Speedlites Outdoors (02:29)
Photographer Stephen Eastwood gives an overview of this video, which covers using speedlites for outdoor portraits. Speedlites can be used to fill in, overpower, supplement, or change the direction of daylight.
Shooting in Bright Sun (08:59)
Eastwood uses shutter speed and high-speed sync to overpower bright sunlight with speedlites. He balances his exposure for the background and the model.
Filling in Daylight (05:41)
Eastwood positions lights to fill bright sunlight for an outdoor portrait. Direct flashes can be used as a main light source outside when the sun is being used as a fill.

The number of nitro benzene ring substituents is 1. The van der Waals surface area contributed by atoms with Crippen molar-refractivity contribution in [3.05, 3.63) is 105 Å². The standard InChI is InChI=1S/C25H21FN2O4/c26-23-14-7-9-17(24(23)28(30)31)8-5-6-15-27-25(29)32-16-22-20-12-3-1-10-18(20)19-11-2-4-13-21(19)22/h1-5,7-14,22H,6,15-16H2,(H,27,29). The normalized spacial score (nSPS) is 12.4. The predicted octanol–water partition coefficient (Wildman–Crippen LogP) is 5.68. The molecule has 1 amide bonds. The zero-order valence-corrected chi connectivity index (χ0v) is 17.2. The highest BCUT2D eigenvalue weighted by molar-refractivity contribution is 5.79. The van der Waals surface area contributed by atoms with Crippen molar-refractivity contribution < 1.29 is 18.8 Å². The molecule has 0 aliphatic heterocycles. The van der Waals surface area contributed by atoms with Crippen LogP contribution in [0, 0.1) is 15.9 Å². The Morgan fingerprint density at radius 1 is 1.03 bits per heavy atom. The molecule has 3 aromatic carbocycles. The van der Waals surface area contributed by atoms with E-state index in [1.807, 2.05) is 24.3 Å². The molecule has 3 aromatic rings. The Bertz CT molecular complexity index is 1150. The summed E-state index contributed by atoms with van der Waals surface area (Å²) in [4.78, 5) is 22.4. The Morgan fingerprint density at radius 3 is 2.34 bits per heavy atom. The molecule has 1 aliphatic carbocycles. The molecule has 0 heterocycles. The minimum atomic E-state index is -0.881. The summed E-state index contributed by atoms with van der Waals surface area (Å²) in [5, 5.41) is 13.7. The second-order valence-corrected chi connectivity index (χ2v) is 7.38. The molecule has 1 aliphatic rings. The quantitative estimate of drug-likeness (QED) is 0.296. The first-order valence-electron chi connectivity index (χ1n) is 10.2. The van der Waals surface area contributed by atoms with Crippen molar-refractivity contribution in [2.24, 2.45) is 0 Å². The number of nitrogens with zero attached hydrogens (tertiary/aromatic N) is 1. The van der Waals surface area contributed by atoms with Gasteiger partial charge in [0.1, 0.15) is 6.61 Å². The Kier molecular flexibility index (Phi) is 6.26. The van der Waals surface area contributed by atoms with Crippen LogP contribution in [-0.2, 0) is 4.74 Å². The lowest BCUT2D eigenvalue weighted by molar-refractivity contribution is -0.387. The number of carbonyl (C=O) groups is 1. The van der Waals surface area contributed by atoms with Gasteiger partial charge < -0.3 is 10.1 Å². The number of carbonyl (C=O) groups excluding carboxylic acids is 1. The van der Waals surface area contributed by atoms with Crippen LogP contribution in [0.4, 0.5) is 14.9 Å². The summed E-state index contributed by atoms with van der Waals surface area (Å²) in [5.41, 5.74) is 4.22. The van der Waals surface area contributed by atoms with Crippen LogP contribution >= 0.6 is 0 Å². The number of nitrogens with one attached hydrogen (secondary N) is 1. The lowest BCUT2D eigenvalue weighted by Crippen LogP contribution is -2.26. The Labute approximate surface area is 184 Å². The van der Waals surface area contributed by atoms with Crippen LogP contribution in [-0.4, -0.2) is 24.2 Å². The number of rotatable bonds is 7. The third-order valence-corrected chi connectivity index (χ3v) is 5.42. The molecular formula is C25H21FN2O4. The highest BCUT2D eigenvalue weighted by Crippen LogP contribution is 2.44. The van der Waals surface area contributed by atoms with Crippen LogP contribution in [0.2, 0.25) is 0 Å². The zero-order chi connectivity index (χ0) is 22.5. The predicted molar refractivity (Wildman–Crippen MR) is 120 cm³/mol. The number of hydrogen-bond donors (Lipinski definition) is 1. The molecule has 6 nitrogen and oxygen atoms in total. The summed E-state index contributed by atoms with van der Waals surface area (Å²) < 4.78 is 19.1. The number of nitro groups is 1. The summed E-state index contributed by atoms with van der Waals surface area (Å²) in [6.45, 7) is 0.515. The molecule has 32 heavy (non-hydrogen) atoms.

Daylight as Back Light (09:03)
Eastwood prepares to use the sun as a back light. He uses an additional back light so he can control the power when needed.
Overpowering Daylight (07:30)
Eastwood creates a clam shell like light by using the sun as a back light and overpowering it. He gives tips on how to direct a model and where to aim the camera when shooting into the sun.
One Main in Sunlight (05:55)
Eastwood uses one main light source to shot on a pier with the background visible in the shot. He has the fill light come in from the same spot to avoid whiting out the sky or water.
Large Scale Lighting (11:30)
Eastwood uses two lights with no filters and a smaller one with a filter for a large outdoor scene. Once the lights are balanced the larger will add a warm orange tint to the shot. He explains how to create different colors with gelled lights.
Credits: Outdoor Portraits (00:02)
Credits: Outdoor Portraits
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